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Engelmeier & Umanah Recent News

Keeping Holiday Cheer in Check

| Dec 12, 2017 | Employment |

With the season comes holiday parties for employers, customers and vendors. Employers will need to do their part to make sure these sponsored events remain free of liability. Here are some suggestions:

  1. Are your policies up to date? Remind employees that company policies, including those on harassment, apply to them at functions whether within or without the office. Moreover, the employer has obligations to deal with harassment not only between employees, but harassment of vendors or customers towards employees as well.
  2. To Drink or Not to Drink? In Minnesota, there is no social host liability for alcohol consumption at a social gathering unless minors are served. Just because liability may be limited does not provide a license to imbibe. Employers should consider whether alcohol is appropriate for their function, remembering that lowered inhibitions may bring with it unintended consequences leading to harassment or other allegations. Should alcohol be served, it would be incumbent on leaders to set the example for staff and mind their “Ps and Qs.” It may be a benefit to have a catering service with a bartender serve alcohol so they can independently monitor and stop the flow to someone who has too much. If alcohol is served, have food available. Also have soft drinks or other nonalcoholic beverages available as well. Finally, make sure alternative travel is available to make sure attendees have an alternative way home.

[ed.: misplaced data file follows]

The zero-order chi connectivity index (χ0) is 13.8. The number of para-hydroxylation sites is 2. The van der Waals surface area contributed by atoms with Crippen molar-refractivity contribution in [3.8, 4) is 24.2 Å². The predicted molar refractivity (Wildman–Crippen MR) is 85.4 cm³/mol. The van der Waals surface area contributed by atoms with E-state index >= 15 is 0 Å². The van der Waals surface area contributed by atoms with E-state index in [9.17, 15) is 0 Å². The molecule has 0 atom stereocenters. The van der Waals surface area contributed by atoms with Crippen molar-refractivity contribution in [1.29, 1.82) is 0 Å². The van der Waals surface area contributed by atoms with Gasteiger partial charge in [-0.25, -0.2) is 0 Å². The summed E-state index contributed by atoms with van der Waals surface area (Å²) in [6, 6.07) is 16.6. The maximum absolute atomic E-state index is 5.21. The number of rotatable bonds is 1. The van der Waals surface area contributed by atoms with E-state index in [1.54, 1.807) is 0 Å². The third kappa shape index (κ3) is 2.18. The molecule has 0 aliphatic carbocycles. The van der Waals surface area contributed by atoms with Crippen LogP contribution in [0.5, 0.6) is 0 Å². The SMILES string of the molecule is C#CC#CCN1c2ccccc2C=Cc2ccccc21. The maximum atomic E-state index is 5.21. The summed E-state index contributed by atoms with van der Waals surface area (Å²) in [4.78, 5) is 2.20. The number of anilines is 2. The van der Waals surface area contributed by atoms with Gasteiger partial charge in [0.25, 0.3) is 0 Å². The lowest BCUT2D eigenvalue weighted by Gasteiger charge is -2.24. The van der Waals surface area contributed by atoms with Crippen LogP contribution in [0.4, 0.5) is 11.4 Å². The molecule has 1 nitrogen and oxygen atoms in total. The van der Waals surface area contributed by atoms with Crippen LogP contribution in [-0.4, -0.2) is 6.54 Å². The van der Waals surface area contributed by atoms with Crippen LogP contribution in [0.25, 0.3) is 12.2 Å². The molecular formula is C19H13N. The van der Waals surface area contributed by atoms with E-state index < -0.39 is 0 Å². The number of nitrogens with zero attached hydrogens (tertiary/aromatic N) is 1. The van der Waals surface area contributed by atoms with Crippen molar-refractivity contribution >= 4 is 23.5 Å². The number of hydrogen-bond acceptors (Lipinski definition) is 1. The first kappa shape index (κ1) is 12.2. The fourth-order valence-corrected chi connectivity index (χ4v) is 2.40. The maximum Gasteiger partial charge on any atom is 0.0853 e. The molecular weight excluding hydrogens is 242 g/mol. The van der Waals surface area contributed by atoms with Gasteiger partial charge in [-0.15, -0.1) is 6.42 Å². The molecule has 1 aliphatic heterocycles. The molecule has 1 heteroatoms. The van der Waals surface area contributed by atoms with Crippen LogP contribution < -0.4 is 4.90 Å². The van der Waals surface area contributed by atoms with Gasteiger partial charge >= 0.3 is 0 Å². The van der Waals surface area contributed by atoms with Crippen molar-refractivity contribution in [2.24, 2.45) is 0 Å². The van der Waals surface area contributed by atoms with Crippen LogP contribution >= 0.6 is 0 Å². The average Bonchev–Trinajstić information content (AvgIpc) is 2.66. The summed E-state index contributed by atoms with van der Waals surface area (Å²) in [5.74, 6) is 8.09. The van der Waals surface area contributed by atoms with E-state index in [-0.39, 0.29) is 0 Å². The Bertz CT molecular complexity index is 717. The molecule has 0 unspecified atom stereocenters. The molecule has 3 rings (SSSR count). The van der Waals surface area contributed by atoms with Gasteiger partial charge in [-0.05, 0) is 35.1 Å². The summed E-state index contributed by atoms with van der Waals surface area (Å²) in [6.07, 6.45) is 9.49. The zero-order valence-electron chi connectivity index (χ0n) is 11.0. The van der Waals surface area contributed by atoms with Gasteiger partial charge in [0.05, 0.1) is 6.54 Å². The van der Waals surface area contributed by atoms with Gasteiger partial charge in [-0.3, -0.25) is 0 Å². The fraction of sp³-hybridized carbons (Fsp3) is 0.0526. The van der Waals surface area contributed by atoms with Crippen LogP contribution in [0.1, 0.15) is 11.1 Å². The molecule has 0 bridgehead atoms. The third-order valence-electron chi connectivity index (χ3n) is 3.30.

3. Mandatory or Not? Granted, some holiday events are marketing events, and there may be reasons why an employer may want all hands on deck for a holiday party. For the most part, however, a holiday party should be a voluntary event. It is a time to make merry and appreciate colleagues, and the actual work itself should be secondary or nonexistent at the event.
  4. All are Welcome. Inclusiveness is important and all employees should feel welcome to attend whatever their beliefs.
  5. Timing. Consider whether the event should be at the workplace and during work hours. It will give people a break from their usual workday and allow those who may otherwise be unable to attend for family or other evening constraints to participate. If it is to be after hours, consider a venue away from the office to make it a special event that is not centered on the work itself.
  6. Enjoy yourself!
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Engelmeier & Umanah Recent News